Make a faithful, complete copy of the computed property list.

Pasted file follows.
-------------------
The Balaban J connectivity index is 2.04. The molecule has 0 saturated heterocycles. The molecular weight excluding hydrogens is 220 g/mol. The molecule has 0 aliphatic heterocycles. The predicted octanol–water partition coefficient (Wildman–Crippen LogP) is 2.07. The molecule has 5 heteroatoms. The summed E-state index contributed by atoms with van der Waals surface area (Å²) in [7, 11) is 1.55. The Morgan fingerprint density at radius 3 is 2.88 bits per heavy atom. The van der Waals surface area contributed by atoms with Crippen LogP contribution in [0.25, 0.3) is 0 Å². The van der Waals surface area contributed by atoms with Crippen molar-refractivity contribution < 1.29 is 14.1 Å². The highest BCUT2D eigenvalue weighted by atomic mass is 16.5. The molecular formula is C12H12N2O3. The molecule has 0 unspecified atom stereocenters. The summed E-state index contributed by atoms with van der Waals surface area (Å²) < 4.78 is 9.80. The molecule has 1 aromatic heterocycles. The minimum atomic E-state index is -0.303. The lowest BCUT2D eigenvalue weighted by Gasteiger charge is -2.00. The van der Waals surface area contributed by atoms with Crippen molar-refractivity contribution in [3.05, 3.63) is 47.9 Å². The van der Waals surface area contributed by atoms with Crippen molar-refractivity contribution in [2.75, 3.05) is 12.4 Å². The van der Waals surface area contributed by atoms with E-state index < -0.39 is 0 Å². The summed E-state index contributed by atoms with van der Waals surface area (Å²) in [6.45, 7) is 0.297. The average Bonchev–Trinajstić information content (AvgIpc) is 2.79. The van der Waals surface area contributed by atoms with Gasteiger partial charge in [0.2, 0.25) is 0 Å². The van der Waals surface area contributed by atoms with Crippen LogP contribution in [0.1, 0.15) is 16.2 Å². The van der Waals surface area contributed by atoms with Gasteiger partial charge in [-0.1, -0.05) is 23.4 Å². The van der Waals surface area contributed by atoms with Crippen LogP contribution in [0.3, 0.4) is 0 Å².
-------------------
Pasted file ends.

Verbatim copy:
The Balaban J connectivity index is 2.04. The molecule has 0 saturated heterocycles. The molecular weight excluding hydrogens is 220 g/mol. The molecule has 0 aliphatic heterocycles. The predicted octanol–water partition coefficient (Wildman–Crippen LogP) is 2.07. The molecule has 5 heteroatoms. The summed E-state index contributed by atoms with van der Waals surface area (Å²) in [7, 11) is 1.55. The Morgan fingerprint density at radius 3 is 2.88 bits per heavy atom. The van der Waals surface area contributed by atoms with Crippen LogP contribution in [0.25, 0.3) is 0 Å². The van der Waals surface area contributed by atoms with Crippen molar-refractivity contribution < 1.29 is 14.1 Å². The highest BCUT2D eigenvalue weighted by atomic mass is 16.5. The molecular formula is C12H12N2O3. The molecule has 0 unspecified atom stereocenters. The summed E-state index contributed by atoms with van der Waals surface area (Å²) < 4.78 is 9.80. The molecule has 1 aromatic heterocycles. The minimum atomic E-state index is -0.303. The lowest BCUT2D eigenvalue weighted by Gasteiger charge is -2.00. The van der Waals surface area contributed by atoms with Crippen molar-refractivity contribution in [3.05, 3.63) is 47.9 Å². The van der Waals surface area contributed by atoms with Crippen molar-refractivity contribution in [2.75, 3.05) is 12.4 Å². The van der Waals surface area contributed by atoms with E-state index < -0.39 is 0 Å². The summed E-state index contributed by atoms with van der Waals surface area (Å²) in [6.45, 7) is 0.297. The average Bonchev–Trinajstić information content (AvgIpc) is 2.79. The van der Waals surface area contributed by atoms with Gasteiger partial charge in [0.2, 0.25) is 0 Å². The van der Waals surface area contributed by atoms with Crippen LogP contribution in [0.1, 0.15) is 16.2 Å². The van der Waals surface area contributed by atoms with Gasteiger partial charge in [-0.1, -0.05) is 23.4 Å². The van der Waals surface area contributed by atoms with Crippen LogP contribution in [0.3, 0.4) is 0 Å².